Will these HT amp/pre/pro's give me 2 chnl bliss?

I continue in my search for the best combined HT and 2 channel set-up. In previous posts, in response to how best to maximize 2 channel sound (better 2-3 chnl amp or use parallel integrated) many of you thought I should go with a separate integrated amp side-by-side with my Pioneer 49tx rvcr and B&W N803's/HTM1/DS7 set-up . I almost did it. Then I started to think about the possible family confusion with multiple equipment. Here's my new question: if I up my budget to $5k used, can I get excellent 2 channel performance similar to a stand alone integrated in the same price range? My choices (at least what I think I can get used within my budget):

Amp: Bryston 9B, Parasound A51, McIntosh 7205 (possibly 205), Theta Dreadnaught, Simaudio Aurora, Bel Canto evo6

Preamp: Bryston SP2, Classe SSP300, Parasound C1/C2, Cary Cinema 11, Simaudio Stargate, McIntosh 132 (or a steal on a Lexicon or meridian).

Basically, will these combinations get close to where I will be with a standalone Plinius 9200, Bryston B100, Mac 6900, Simaudio Moon I7, etc, or at least a Krell 400xi or BelCanto s300i???

Eager to hear your opinions. Am I getting close to 2 channel bliss with these HT pieces, or am I still MUCH better off with an integrated?

Thanks much...Jeff
I love Bryston gear -- own the BP26 and owned a pair of 7B SST for 5 years, but the 9B is probably underpowered and the SP2 does not have room correction.

I would pick an ATI balanced multichannel amp like the AT2000 or AT3000 series and the Integra DTC-9.8 pre/pro with Audyssey room correction.

You can have the absolute best electronics, but they still have to perform in your room. An integrated amp does nothing to help you in that regard.
Bob, thanks for reply. I've heard mixed things about Integra as respects analogue audio, although this seems to be somewhat overcome by room correction. Otherwise I hear it's a great piece and quite a bargain. I just don't think it's the right one for me.

Would love to hear more suggestions and especially more comments on my choices in my OP. thanks all...Jeff
I have an integrated and ht receiver in my system and it is not much of a challenge for family members because when I am not listening to music I flip the knob to home theater setting and that is all there is to it. Whoever wants to watch tv or a dvd, they just select the right input on the receiver and they are good to go.

I am a true believer in this type of set-up if you REALLY care about 2 channel music.
Maineiac, I hear you. What I've decided is I want to give this single-source approach a chance first, if for nothing else than to improve multi-channel sound with the possibility of acheiving close to audiophile 2 chnl SQ. If it doesn't get me where I want to go, I can add the side-car integrated later.

I'd like to get responses from those who have gotten close with some of the equipment I've identified, and which might be the best choices.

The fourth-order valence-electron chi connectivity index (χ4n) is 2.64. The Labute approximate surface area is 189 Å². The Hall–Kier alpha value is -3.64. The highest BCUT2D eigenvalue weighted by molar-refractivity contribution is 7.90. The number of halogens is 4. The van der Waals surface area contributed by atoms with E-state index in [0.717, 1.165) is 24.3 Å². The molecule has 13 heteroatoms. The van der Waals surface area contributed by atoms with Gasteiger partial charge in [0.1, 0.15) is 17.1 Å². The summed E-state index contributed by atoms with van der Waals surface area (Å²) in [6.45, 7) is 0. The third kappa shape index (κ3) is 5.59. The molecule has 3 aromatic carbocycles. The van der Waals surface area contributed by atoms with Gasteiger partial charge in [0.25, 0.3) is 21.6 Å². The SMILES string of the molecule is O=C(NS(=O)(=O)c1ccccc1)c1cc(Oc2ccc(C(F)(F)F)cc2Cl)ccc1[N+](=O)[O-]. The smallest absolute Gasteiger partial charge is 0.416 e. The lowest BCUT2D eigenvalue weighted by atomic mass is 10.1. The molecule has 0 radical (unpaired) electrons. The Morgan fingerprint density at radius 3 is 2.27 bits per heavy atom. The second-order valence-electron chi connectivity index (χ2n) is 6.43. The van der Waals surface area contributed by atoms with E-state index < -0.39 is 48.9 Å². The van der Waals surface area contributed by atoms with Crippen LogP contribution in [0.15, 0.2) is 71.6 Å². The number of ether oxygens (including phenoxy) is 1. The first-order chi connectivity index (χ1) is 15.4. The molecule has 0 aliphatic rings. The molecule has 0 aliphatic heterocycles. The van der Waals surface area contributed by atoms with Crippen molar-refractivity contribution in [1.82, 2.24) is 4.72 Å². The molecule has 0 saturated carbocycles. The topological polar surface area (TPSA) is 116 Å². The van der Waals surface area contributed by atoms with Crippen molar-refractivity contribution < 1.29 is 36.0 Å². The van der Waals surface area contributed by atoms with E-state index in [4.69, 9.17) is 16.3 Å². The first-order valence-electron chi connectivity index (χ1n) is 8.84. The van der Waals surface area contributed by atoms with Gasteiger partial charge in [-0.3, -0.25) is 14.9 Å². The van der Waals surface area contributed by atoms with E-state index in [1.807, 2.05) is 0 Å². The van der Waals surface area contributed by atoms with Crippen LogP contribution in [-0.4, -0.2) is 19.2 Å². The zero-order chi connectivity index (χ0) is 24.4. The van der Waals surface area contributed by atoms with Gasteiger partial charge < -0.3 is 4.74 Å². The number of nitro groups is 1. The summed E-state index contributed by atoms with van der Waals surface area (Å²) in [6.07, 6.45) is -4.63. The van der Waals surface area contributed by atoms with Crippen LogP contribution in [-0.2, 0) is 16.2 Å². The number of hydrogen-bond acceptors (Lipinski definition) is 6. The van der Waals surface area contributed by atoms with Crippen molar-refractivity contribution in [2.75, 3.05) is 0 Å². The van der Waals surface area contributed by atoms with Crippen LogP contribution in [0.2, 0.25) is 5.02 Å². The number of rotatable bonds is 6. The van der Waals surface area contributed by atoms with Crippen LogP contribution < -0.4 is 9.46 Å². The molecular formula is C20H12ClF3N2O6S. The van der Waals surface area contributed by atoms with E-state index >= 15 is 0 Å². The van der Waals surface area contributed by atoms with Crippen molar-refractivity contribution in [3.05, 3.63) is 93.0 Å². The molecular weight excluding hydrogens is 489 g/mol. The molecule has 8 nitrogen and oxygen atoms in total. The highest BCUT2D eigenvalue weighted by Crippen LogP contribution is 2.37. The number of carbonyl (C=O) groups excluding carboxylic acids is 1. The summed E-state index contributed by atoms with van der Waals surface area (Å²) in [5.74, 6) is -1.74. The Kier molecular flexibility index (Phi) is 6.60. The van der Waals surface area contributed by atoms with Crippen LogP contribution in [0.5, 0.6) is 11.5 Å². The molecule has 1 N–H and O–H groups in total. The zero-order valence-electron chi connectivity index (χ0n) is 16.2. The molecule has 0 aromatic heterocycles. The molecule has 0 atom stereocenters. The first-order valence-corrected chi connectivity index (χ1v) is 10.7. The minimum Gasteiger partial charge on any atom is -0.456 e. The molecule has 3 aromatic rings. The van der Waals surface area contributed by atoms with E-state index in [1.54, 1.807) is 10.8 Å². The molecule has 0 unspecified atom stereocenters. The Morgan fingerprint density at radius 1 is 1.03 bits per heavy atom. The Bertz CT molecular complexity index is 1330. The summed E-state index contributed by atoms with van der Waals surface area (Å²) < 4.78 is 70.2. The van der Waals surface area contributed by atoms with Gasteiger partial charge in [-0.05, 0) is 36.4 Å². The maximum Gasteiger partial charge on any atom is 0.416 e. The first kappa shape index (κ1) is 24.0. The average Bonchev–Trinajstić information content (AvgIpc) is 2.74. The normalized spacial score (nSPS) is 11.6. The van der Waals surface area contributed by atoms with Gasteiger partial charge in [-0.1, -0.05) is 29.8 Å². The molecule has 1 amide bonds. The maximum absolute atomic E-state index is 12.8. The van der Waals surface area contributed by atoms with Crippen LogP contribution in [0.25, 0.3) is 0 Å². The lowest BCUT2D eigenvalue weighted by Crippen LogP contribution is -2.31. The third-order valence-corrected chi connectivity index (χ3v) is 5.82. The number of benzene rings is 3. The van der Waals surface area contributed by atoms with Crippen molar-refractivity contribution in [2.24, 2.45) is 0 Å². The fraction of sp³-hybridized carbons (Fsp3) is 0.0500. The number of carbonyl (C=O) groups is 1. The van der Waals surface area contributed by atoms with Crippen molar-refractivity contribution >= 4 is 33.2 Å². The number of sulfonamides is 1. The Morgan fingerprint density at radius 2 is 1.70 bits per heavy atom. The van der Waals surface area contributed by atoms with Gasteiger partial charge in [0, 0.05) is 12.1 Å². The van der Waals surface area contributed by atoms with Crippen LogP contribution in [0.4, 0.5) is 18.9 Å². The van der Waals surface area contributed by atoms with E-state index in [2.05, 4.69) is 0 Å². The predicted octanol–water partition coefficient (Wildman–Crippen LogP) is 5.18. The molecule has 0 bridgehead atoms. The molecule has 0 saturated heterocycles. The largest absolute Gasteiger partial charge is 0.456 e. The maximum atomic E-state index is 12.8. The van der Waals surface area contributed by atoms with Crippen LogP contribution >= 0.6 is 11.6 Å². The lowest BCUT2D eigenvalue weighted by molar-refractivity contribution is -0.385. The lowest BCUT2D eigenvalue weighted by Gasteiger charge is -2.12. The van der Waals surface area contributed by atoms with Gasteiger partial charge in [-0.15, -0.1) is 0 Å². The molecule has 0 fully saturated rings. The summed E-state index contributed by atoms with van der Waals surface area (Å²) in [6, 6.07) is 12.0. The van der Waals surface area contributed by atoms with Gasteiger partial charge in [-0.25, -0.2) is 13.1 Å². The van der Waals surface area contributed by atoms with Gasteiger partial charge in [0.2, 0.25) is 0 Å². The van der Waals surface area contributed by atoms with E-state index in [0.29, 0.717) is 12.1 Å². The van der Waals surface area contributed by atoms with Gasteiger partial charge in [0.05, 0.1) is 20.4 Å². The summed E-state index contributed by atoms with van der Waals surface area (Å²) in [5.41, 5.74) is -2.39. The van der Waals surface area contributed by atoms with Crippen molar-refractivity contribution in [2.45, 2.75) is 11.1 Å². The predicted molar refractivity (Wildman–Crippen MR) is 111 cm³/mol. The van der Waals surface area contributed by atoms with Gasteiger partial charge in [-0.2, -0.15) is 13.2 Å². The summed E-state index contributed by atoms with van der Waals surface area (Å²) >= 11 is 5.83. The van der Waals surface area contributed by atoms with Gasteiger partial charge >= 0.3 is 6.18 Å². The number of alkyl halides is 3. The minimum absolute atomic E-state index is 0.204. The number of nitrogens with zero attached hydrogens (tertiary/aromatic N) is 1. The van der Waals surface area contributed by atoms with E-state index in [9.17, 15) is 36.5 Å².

Jeff, you have a good approach - you are taking a similar path to one I started a few years ago. I started out biased to HT and multi-channel music but kept getting drawn into the fun of good 2 channel music. I am sure that you will be able to acheive very nice results for both. Keep us posted and good hunting.

I am using a Theta Dreadnaught combined with a Meridian 568.2. The combination sounds very good together. I have since added a Aesthetix Calypso preamp which makes the 2 channel music that much better.

The point is you can start out with a decent processor and multi channel amp and then add a quality preamp later on to make the two channel sound substantially better. The Calypso is left in home theater bypass for my family. When I listen to 2 channel I take it out of home theater. All they have to do is turn it on and off.

Good Luck


For your budget and based on if I understand you correctly, you have the Pioneer surround sound receiver (with 5 or 7 channels of built in amplification) and speakers and your source equipment already and a expanded budget of $5,000.

You should be looking at a good preamp and a good 2-channel amplifier. Use the center and rear channels of your surround system amplification from the Pioneer receiver and your main two/front channels from the new amplifier.

You have a lot of choices with 2-channel power amps and there are a lot of fairly good 2-channel preamps that will work well within this frame with HT passthrough or Unity Gain. Brands: Aesthetix Calypso (which I have, but factoring in NOS tubes will be too much money for your budget), BAT VK models (I have owned the 5i), Cary models (I owned the SLP 2002 with HT passthrough) and several others. All of these are going to give you very, very good 2-channel performance and not create a problem for your family (assuming all the kids are about 7 or older).

As for a two channel amplifier, again there are many and at very good prices from Krell, Mark Levinson, Classe, Bryston and others.

Avoid buying a 5+ channel amplifier if you are going to use any part of it for a goal of good 2-channel listening. I have owned many from the Dreadnaught II, Krell, Conrad Johnson and others and not a single one could deliver passable 2-channel performance. For the most part, they were all fine for my much lower demanding surround sound needs.

In the end, you should be able to achieve excellent 2-channel performance via this approach well under your budget (assuming the Pioneer is a surround sound receiver and has pre-outs for the front two speakers). $3,500 for used equipment should definately get you were you want to be, including cables.